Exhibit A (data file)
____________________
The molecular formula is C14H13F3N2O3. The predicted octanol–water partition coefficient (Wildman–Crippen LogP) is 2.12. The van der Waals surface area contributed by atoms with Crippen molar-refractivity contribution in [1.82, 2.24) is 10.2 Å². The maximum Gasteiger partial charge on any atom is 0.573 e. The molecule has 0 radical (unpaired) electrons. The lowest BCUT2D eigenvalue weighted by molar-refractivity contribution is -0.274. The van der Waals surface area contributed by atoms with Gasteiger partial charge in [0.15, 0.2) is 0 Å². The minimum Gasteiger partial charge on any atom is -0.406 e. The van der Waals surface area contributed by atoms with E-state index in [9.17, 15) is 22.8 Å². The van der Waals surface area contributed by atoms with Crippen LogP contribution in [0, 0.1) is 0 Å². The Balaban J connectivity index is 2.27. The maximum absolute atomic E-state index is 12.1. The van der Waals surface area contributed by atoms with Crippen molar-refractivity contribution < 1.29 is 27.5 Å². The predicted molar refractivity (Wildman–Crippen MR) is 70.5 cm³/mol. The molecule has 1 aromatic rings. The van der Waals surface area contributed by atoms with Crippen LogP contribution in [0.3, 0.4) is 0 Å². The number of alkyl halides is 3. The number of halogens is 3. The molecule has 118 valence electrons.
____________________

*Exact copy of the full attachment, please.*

The molecular formula is C14H13F3N2O3. The predicted octanol–water partition coefficient (Wildman–Crippen LogP) is 2.12. The van der Waals surface area contributed by atoms with Crippen molar-refractivity contribution in [1.82, 2.24) is 10.2 Å². The maximum Gasteiger partial charge on any atom is 0.573 e. The molecule has 0 radical (unpaired) electrons. The lowest BCUT2D eigenvalue weighted by molar-refractivity contribution is -0.274. The van der Waals surface area contributed by atoms with Gasteiger partial charge in [0.15, 0.2) is 0 Å². The minimum Gasteiger partial charge on any atom is -0.406 e. The van der Waals surface area contributed by atoms with E-state index in [9.17, 15) is 22.8 Å². The van der Waals surface area contributed by atoms with Crippen LogP contribution in [0, 0.1) is 0 Å². The Balaban J connectivity index is 2.27. The maximum absolute atomic E-state index is 12.1. The van der Waals surface area contributed by atoms with Crippen molar-refractivity contribution < 1.29 is 27.5 Å². The predicted molar refractivity (Wildman–Crippen MR) is 70.5 cm³/mol. The molecule has 1 aromatic rings. The van der Waals surface area contributed by atoms with Crippen LogP contribution in [0.3, 0.4) is 0 Å². The number of alkyl halides is 3. The number of halogens is 3. The molecule has 118 valence electrons.